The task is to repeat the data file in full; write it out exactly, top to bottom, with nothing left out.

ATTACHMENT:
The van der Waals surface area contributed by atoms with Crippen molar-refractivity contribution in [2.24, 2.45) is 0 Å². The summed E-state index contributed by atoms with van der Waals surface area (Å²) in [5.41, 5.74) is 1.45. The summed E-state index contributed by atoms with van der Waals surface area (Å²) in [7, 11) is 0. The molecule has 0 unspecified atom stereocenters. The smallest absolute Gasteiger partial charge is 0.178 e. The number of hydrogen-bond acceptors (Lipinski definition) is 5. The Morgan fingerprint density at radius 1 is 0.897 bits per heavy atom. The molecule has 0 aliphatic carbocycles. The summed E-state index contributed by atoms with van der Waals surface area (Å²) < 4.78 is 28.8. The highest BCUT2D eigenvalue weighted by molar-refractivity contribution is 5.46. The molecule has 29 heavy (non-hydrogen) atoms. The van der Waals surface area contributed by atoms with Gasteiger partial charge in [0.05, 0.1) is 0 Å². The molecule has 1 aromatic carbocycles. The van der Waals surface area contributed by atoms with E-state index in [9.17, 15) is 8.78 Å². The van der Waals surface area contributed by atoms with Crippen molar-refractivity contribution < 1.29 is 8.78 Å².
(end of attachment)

The van der Waals surface area contributed by atoms with Crippen molar-refractivity contribution in [2.24, 2.45) is 0 Å². The summed E-state index contributed by atoms with van der Waals surface area (Å²) in [5.41, 5.74) is 1.45. The summed E-state index contributed by atoms with van der Waals surface area (Å²) in [7, 11) is 0. The molecule has 0 unspecified atom stereocenters. The smallest absolute Gasteiger partial charge is 0.178 e. The number of hydrogen-bond acceptors (Lipinski definition) is 5. The Morgan fingerprint density at radius 1 is 0.897 bits per heavy atom. The molecule has 0 aliphatic carbocycles. The summed E-state index contributed by atoms with van der Waals surface area (Å²) < 4.78 is 28.8. The highest BCUT2D eigenvalue weighted by molar-refractivity contribution is 5.46. The molecule has 29 heavy (non-hydrogen) atoms. The van der Waals surface area contributed by atoms with Gasteiger partial charge in [0.05, 0.1) is 0 Å². The molecule has 1 aromatic carbocycles. The van der Waals surface area contributed by atoms with E-state index in [9.17, 15) is 8.78 Å². The van der Waals surface area contributed by atoms with Crippen molar-refractivity contribution < 1.29 is 8.78 Å².